Rishi Sunak is targeting Big Tech with a sales tax as he looks to balance the books amid booming online profits
- Chancellor preparing to set out plans on March 23, being dubbed ‘tax day’
- Among options is ‘online sales tax’ targeting the explosion in internet shopping
- He has talked to G7 to tackle ruses used by the companies to limit their tax bills
Rishi Sunak has vowed to tackle the dominance of tech giants such as Facebook and Google by ensuring they pay a fair rate of tax and do not abuse their market position to squash rivals.
In the wake of his £65 billion raid on household incomes and company profits in Wednesday’s Budget, the Chancellor is preparing to set out plans on March 23, which is being called ‘tax day’, to fill the £407 billion hole left by the pandemic.
Among the options is an ‘online sales tax’ targeting the explosion in internet shopping triggered by the crisis, which has benefited companies such as Amazon at the expense of traditional high street stores.
Mr Sunak is studying a review by Tory MP John Penrose of the laws meant to prevent big businesses becoming monopolies that can dictate prices and smother rivals
Mr Sunak said he was talking to the US and other members of the G7 to tackle the ruses used by the companies to limit their tax bills.
The Chancellor added: ‘One of my priorities in the G7 this year, which I’ve already started work on, is to try to get international agreement on a new way to tax these companies. I spend a lot of time talking to my finance minister colleagues around the world about this issue.’
A Treasury source added that President Joe Biden’s administration had ‘signalled an openness to engage constructively in the debate and try to reach resolution on it’, with hopes rising that an agreement will be reached this year.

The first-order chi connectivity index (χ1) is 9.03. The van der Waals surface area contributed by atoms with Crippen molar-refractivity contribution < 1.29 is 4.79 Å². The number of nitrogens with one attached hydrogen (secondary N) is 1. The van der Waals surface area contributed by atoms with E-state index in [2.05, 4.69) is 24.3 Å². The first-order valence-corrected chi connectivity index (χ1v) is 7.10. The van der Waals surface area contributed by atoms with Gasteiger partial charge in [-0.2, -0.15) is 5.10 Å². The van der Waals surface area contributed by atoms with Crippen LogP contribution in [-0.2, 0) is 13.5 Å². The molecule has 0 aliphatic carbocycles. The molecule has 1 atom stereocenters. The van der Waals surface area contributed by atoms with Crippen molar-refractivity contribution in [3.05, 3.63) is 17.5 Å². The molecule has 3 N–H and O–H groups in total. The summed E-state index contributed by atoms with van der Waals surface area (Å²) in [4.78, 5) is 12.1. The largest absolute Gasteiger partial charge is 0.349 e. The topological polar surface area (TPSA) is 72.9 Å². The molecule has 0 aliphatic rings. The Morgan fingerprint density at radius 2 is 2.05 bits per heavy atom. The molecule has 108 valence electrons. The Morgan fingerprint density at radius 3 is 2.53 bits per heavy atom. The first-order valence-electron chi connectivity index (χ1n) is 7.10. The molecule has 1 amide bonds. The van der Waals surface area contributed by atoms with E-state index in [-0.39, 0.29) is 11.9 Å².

Mr Sunak is studying a review by Tory MP John Penrose of the laws meant to prevent big businesses becoming monopolies that can dictate prices and smother rivals.
Mr Penrose said Ministers needed to introduce a parliamentary Act to update Britain’s consumer institutions to reflect the rise of the digital economy, with the Competition and Markets Authority (CMA) regulator tasked with devising a way to allow customers to compare the ‘price’ of free online services.
Companies such as Google and Facebook do not charge customers for many of their services – instead they gather customers’ data as their ‘fee’ because it allows adverts to be more precisely targeted.
A Treasury source said the companies were ‘not well captured by our current approach to competition regulation’, and reform was needed, adding: ‘What we currently have in place and what hasn’t been in place is that we’re not perfectly equipped to deal with the dominance these businesses have.’
Last month, Lord Rothermere, chairman of The Mail on Sunday’s parent company, DMGT, condemned the Australian government for watering down laws forcing tech giants to pay for news. Describing it as ‘a bad day for democracy’, he said it would let Facebook decide ‘what news is read on social media and how much, if anything, it pays for it’.
He said politicians in democracies worldwide must decide if they will let tech giants choose what news the public sees in ‘secret deals with the publishers they favour’ or act to ensure ‘fair and transparent treatment for all’.
The CMA found last year that Google and Facebook were able to demand inflated prices for adverts, pushing costs to suppliers that were passed on as higher prices (Pictured, Facebook founder and owner Mark Zuckerberg)
In a letter to the Financial Times, Lord Rothermere wrote: ‘Reporting news costs money; but for years Facebook and Google have plundered news content without paying for it while at the same time extracting ever greater profits from advertising markets they dominate.’ Referring to Australia, he added: ‘A nation was held to ransom – and it surrendered.’
Politicians and officials around the world are becoming increasingly worried about the economic dominance of the tech titans.
Google receives around 90 per cent of all advertising spending by companies who want to display their products and services on internet search result pages. That brings the company revenues of around £7 billion a year in Britain alone – but it pays UK taxes on just a fraction of its earnings. Facebook has around half of the entire market for display advertising, worth around £5 billion a year.
The CMA found last year that Google and Facebook were able to demand inflated prices for adverts, pushing costs to suppliers that were passed on as higher prices.
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